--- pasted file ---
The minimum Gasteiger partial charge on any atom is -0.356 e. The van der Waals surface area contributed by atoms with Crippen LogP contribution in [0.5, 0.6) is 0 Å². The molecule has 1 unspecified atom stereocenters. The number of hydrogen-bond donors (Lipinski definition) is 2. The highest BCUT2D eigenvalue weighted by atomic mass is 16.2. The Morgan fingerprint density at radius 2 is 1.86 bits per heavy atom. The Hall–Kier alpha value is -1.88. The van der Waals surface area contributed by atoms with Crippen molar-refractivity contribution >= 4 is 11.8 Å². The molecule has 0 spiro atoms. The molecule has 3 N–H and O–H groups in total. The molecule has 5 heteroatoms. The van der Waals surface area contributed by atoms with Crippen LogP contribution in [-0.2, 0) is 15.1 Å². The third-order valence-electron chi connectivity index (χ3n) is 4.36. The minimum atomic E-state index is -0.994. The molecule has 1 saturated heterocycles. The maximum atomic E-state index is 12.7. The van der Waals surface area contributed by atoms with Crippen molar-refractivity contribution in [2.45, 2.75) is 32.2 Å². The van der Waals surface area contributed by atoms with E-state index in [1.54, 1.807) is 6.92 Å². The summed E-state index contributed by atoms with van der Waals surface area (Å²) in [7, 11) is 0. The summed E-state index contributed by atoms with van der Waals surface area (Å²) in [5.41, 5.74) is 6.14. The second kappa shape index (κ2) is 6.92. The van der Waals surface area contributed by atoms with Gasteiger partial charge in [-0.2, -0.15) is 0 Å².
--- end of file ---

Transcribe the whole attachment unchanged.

The minimum Gasteiger partial charge on any atom is -0.356 e. The van der Waals surface area contributed by atoms with Crippen LogP contribution in [0.5, 0.6) is 0 Å². The molecule has 1 unspecified atom stereocenters. The number of hydrogen-bond donors (Lipinski definition) is 2. The highest BCUT2D eigenvalue weighted by atomic mass is 16.2. The Morgan fingerprint density at radius 2 is 1.86 bits per heavy atom. The Hall–Kier alpha value is -1.88. The van der Waals surface area contributed by atoms with Crippen molar-refractivity contribution >= 4 is 11.8 Å². The molecule has 0 spiro atoms. The molecule has 3 N–H and O–H groups in total. The molecule has 5 heteroatoms. The van der Waals surface area contributed by atoms with Crippen LogP contribution in [-0.2, 0) is 15.1 Å². The third-order valence-electron chi connectivity index (χ3n) is 4.36. The minimum atomic E-state index is -0.994. The molecule has 1 saturated heterocycles. The maximum atomic E-state index is 12.7. The van der Waals surface area contributed by atoms with Crippen molar-refractivity contribution in [2.45, 2.75) is 32.2 Å². The van der Waals surface area contributed by atoms with E-state index in [1.54, 1.807) is 6.92 Å². The summed E-state index contributed by atoms with van der Waals surface area (Å²) in [7, 11) is 0. The summed E-state index contributed by atoms with van der Waals surface area (Å²) in [5.41, 5.74) is 6.14. The second kappa shape index (κ2) is 6.92. The van der Waals surface area contributed by atoms with Gasteiger partial charge in [-0.2, -0.15) is 0 Å².